The End

Finishing a project is a sweet-bitter thing. Yes, the relief is great. But also–you miss it.

I miss reading Shakespeare. Of course, I can still read him, I know that, but there’s less of a hard motivation. It’s like clicking well with one person at a party and then wandering off to talk to other people. You like talking to other people, but you miss that one very clicky person.

(Full disclosure: I have never really had this experience at any party, because I hate crowds and if I find a person I can talk to I usually stick to that person long past the awkward stage and it’s all very weird and uncomfortable.)

So yes, I’m thrilled to be reading the books (The Girl in the Red Coat, The Turner House) that have languished on my bedside bookshelf for months, but also, I miss him.

And I felt a bit chokey when I deleted about 20 tabs from my browser, all related to my book. Poof. And immediately I worried that I’d never be able to find that page, ever again. And someday I might need it.

And–I no longer have the perfect excuse for spending seven hours every Sunday planted at my kitchen table, writing. And I have to ask myself: Why do I need an excuse to spend seven hours planted at my kitchen table writing? Why is that perfectly okay to do when I’m getting paid for it, but not when the writing project is a seed potato that might never grow into a veggie-bearing plant?

This question has haunted me since 2002. I’m not sure I’ll ever know the answer.

It’s school vacation week, so last week was the perfect time to finish a big project. I’m home today and tomorrow with the boys and we are going to swim, eat in parks, go to movies, sweep the floors, and do a whole bunch of laundry. And I will do it all without page counts running teasingly through my mind. I will be as available as I ever am for their questions and knock-knock jokes. I will ask the oldest what’s going on in his endless civilization building game and actually listen to the answer. Well, mostly.

But I’ll still be looking for evidence of Shakespeare everywhere on our local travels, because what I’ve learned from writing this book is that we are collectively haunted, in a good way, by a brilliant mind that just can’t quit.

And maybe I’ll sneak in an hour or two to work on my potato.

Trying to Inspire

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Does Soot the Cat look inspired?

I write and edit children’s nonfiction books and I’ve been wondering lately–am I, are we, so focused on functionality that we’re missing the chance to inspire?

Most of the conversations around the office have to do with how to make our books easy for teachers to use “right out of the box.” We provide essential questions, common core correlations, glossaries, primary sources, a whole platter of design elements that make it easy for them to tick the standards boxes while still providing their students with a comprehensive education. That’s our goal. And I think it’s a good goal.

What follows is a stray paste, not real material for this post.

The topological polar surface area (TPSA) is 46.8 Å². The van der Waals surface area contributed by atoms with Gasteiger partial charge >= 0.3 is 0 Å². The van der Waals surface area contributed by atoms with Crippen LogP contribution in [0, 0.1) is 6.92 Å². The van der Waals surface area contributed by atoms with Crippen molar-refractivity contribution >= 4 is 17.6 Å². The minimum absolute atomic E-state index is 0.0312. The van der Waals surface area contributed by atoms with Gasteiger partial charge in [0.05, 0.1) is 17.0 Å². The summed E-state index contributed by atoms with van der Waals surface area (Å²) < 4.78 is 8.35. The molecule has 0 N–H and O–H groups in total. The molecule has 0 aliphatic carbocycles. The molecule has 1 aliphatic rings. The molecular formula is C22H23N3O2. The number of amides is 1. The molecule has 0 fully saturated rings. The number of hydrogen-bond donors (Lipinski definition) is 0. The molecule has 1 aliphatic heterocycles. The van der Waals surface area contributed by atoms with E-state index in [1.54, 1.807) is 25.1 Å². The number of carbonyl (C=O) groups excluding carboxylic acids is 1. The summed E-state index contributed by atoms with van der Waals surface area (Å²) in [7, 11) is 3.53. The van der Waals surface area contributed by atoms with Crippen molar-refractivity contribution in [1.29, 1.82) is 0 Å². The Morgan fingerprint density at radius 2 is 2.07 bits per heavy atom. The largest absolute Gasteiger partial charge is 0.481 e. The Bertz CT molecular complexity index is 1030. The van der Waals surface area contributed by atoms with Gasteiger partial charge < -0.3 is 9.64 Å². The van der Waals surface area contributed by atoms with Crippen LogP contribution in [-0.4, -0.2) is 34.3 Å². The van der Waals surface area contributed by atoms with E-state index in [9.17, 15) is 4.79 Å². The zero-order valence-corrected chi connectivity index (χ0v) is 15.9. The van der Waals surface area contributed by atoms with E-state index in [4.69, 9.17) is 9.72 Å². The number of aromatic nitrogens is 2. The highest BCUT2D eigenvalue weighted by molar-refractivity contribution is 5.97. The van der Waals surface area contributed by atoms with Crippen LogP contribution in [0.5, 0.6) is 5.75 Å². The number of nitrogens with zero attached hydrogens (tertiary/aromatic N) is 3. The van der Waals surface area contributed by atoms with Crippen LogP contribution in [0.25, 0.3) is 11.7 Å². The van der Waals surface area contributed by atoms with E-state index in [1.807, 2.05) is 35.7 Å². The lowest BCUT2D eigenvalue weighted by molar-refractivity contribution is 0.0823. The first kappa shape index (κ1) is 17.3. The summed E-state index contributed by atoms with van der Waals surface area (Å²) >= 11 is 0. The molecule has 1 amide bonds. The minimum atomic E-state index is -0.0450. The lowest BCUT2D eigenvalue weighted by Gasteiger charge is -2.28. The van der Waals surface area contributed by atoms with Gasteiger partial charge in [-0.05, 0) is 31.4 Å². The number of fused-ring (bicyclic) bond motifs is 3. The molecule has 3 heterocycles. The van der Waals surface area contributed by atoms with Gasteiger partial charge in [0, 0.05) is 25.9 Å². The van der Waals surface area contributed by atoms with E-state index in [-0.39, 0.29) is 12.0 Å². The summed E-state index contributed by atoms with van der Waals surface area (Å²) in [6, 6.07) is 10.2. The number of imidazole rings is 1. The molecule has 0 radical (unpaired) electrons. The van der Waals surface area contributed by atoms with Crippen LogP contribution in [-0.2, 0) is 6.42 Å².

We have experts read our books before we publish them, not just to score a few lines of endorsement to print on the back cover, but to make sure our books are appealing, to make sure people will enjoy reading them, to make sure we succeeded in providing a useful commodity.

But all of our endorsers are grownups. They’re teachers, librarians, homeschoolers, professors, experts of industry. Know what they’re not? Kids. None of them are under the age of 25.

And this is starting to worry me. Do adults really know what kids are going to find inspiring? Do I?

My best ideas for kids’ books come from my kids. Yeah, I’m lucky to have them. When we binge watch whole seasons of Doctor Who (as a family so it counts as family time!) and then spend hours discussing the possibilities of time travel, alien life forms, morality in the face of alien invasion, I wonder if maybe a book about the science of science fiction might be in my future. When the yearly poetry unit roles around again and my kids starting spouting metaphors, it occurs to me that a book teaching kids to read poetry might have some worth.

But, again, these books are functional. They are written for adults to use with kids, not for kids to pick up spontaneously whenever they are struck with the urge to fritter away an hour on the page. What makes kids reach for one book and not another? What makes a book attractive to kids? Am I serving kid readers as well as I could be?

Fiction is a whole different world. One I’m actually more comfortable in. I can pick up a middle grade or young adult novel and I can get a pretty good idea if kids are going to like it. It’s a gut thing, but it’s also a character thing and a tone thing.

The nonfiction books I write and edit have no characters. They definitely have tones, ones that I work hard to get exactly right. They don’t have plots, but they are organized against a specific framework. The best part of my books are the sidebars. This is where I get to be as inspiring as possible. I inject tiny biographies of amazing people, quotes from persistent people, weird (and gross!) factoids about the topic. The sidebar material is almost always my favorite part of the book. Is this enough? To kids come away with enough inspiration?

I don’t know the answer to this. But I do know I need to ask the question. And I think finding the answer is going to take a while. And a lot of books.